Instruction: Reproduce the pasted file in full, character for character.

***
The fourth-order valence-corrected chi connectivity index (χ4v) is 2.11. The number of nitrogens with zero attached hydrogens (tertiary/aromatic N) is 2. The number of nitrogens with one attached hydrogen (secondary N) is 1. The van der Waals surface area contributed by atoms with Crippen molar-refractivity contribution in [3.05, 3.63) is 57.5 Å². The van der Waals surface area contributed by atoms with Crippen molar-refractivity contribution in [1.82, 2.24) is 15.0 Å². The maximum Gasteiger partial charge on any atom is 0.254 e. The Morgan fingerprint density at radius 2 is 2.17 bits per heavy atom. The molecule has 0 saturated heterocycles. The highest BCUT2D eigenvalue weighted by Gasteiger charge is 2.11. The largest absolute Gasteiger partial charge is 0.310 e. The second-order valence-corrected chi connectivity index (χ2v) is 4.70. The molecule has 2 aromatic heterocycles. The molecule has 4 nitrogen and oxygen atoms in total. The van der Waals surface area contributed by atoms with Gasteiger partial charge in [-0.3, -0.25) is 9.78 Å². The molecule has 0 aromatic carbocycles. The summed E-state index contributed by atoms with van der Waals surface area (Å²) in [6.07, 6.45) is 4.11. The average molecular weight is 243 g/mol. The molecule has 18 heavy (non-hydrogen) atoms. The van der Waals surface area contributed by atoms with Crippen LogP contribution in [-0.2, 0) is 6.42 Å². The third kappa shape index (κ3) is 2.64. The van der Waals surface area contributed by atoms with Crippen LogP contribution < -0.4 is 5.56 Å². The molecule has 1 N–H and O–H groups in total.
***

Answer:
The fourth-order valence-corrected chi connectivity index (χ4v) is 2.11. The number of nitrogens with zero attached hydrogens (tertiary/aromatic N) is 2. The number of nitrogens with one attached hydrogen (secondary N) is 1. The van der Waals surface area contributed by atoms with Crippen molar-refractivity contribution in [3.05, 3.63) is 57.5 Å². The van der Waals surface area contributed by atoms with Crippen molar-refractivity contribution in [1.82, 2.24) is 15.0 Å². The maximum Gasteiger partial charge on any atom is 0.254 e. The Morgan fingerprint density at radius 2 is 2.17 bits per heavy atom. The molecule has 0 saturated heterocycles. The highest BCUT2D eigenvalue weighted by Gasteiger charge is 2.11. The largest absolute Gasteiger partial charge is 0.310 e. The second-order valence-corrected chi connectivity index (χ2v) is 4.70. The molecule has 2 aromatic heterocycles. The molecule has 4 nitrogen and oxygen atoms in total. The van der Waals surface area contributed by atoms with Gasteiger partial charge in [-0.3, -0.25) is 9.78 Å². The molecule has 0 aromatic carbocycles. The summed E-state index contributed by atoms with van der Waals surface area (Å²) in [6.07, 6.45) is 4.11. The average molecular weight is 243 g/mol. The molecule has 18 heavy (non-hydrogen) atoms. The van der Waals surface area contributed by atoms with Crippen LogP contribution in [-0.2, 0) is 6.42 Å². The third kappa shape index (κ3) is 2.64. The van der Waals surface area contributed by atoms with Crippen LogP contribution < -0.4 is 5.56 Å². The molecule has 1 N–H and O–H groups in total.